Often underdiagnosed, there are many facets to the diagnosis and management of Sjögren’s syndrome. A symposium at 4:30 pm Tuesday in Ballroom A, Clinical Conundrums in Sjögren’s Syndrome, will address three common and perplexing clinical challenges managing Sjögren’s syndrome patients.
Alan N. Baer, MD, Associate Professor of Medicine and Director of the Jerome Greene Sjögren’s Syndrome Clinic at Johns Hopkins University School of Medicine in Baltimore, will outline the differential diagnosis and an evaluation strategy for patients with salivary and lacrimal gland enlargement. Potential etiologies include Sjögren’s syndrome, IgG4-related disease, sarcoidosis, and lymphoproliferative disorders.
“Salivary or lacrimal gland lymphoma is a well-recognized complication of Sjögren’s syndrome and can present as either an isolated mass or diffuse glandular enlargement,” Dr. Baer said. “Accurate diagnosis is critical to effective treatment of affected patients.”
Dr. Baer will provide an algorithm for diagnostic evaluation, including the use of imaging and tissue biopsy. He noted that ultrasound-guided core needle biopsy with fine needle aspiration of the major salivary glands has emerged as an effective tool for diagnostic evaluation of salivary gland enlargement.
“Collection of saliva and expressed mucus plugs for cytologic analysis and culture can provide useful diagnostic information,” he said. “There is a range of diseases that can cause salivary and/or lacrimal gland enlargement and accurate diagnosis is imperative to define the best treatment. Much greater sophistication now exists in differentiating among non-malignant causes of this clinical presentation.”
Julius Birnbaum, MD, MHS, Associate Director of the Johns Hopkins Jerome L. Greene Sjögren’s Syndrome Center in Baltimore, will discuss the peripheral nervous system manifestations of Sjögren’s syndrome and how patient descriptors of their symptoms can provide clues to underlying mechanisms.
“For neuropathic pain, the descriptors come in a lot of different flavors,” Dr. Birnbaum said. “Patients can describe tingling, numbness, paroxysmal shock-like pain, burning, sensitivity to touch, and sensitivity to deep pressure. What is underappreciated, and what is emerging in the research, is that symptoms of neuropathic pain, in many cases, actually reflect mechanisms.”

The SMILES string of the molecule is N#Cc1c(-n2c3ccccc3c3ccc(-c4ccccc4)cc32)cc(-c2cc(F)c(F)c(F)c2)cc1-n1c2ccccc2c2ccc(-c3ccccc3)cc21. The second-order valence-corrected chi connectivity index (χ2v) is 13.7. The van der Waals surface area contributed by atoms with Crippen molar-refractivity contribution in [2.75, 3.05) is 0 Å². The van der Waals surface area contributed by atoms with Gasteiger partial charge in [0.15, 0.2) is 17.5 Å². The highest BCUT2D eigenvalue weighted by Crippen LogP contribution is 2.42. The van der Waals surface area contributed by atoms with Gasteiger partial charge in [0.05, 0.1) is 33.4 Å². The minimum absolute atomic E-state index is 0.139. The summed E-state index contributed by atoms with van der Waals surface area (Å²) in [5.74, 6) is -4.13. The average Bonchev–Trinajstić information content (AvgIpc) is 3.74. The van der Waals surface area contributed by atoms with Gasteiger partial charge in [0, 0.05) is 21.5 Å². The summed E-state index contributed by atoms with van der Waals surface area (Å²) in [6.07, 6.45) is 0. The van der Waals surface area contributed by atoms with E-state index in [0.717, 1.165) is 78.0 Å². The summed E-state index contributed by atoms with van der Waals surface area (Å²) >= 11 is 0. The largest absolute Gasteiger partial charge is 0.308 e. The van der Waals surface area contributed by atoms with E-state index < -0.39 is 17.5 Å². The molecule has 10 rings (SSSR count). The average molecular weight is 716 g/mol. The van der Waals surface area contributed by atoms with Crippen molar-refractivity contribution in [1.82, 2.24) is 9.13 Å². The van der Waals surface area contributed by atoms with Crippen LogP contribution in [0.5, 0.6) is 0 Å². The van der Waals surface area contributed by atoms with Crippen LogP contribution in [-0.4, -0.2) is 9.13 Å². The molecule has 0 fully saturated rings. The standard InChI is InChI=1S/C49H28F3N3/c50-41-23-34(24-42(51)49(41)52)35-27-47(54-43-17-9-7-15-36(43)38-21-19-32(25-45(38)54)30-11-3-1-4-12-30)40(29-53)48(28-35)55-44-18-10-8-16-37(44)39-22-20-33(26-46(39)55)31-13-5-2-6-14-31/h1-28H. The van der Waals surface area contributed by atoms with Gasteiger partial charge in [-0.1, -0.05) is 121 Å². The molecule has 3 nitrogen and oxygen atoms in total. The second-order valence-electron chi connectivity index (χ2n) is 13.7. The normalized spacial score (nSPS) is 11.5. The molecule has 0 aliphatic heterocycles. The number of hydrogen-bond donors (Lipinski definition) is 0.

Dr. Birnbaum said that when a patient presents with a spontaneous burning pain or shock-like sensation, that likely reflects ongoing injury to nociceptive neurons, whereas numbness reflects a region of denervation, usually due to a loss of larger fiber nerves.
“Large fiber nerves generally mediate some uncomfortable, but not necessarily noxious, stimuli. Damage to these areas can easily be detected by nerve conduction studies,” he said. “The burning or shock-like sensations are usually mediated by smaller caliber nerves, which can defy diagnosis in traditional nerve conduction studies. In recent years, it’s been shown that a technique called punch skin biopsy, which is a very quick and minimally invasive test, can be used as a biomarker of a small fiber neuropathy.”
When it comes to treatment, Dr. Birnbaum said patients who describe a spontaneous burning sensation are often responsive to anti-epileptic medication for neuropathic pain, while more deep-seated pain or mechanical sensitivity might respond to some fibromyalgia therapeutic agents.
The clinical utility and efficacy of biologic therapy in Sjögren’s syndrome will be the subject of a presentation by ACR Immediate Past President William St.Clair, MD, W. Lester Brooks, Jr. Professor of Medicine and Chief of the Division of Rheumatology and Immunology at Duke University School of Medicine in Durham, NC.
“The treatment of the glandular manifestations of primary Sjögren’s syndrome consists mainly of symptomatic therapy, such as tear supplements and pharmacologic secretagogues,” Dr. St. Clair said. “Unfortunately, no disease-modifying therapy has been approved for the treatment of primary Sjögren’s syndrome. Investigators have now turned their attention to the biologic therapies, which target molecular components and pathways believed to be important in the immunologic mechanisms of this disease.”
To date, he said, most clinical studies have focused on the efficacy of rituximab, noting that trials are also underway testing abatacept and a combined belimumab-rituximab regimen for the treatment of primary Sjögren’s syndrome.
“Rituximab therapy may be considered in select cases of severe extraglandular involvement, such as interstitial lung disease but, thus far, the use of rituximab or other biologic therapy for improving the glandular disease in primary Sjögren’s syndrome is not supported by evidence from clinical studies,” Dr. St.Clair said. “However, the pipeline for new agents is robust, with numerous other drugs slated for investigation in this disease.”
CLINICAL PRACTICE TRACK
Clinical Conundrums in Sjögren’s Syndrome
4:30 – 6:00 pm Tuesday • Ballroom A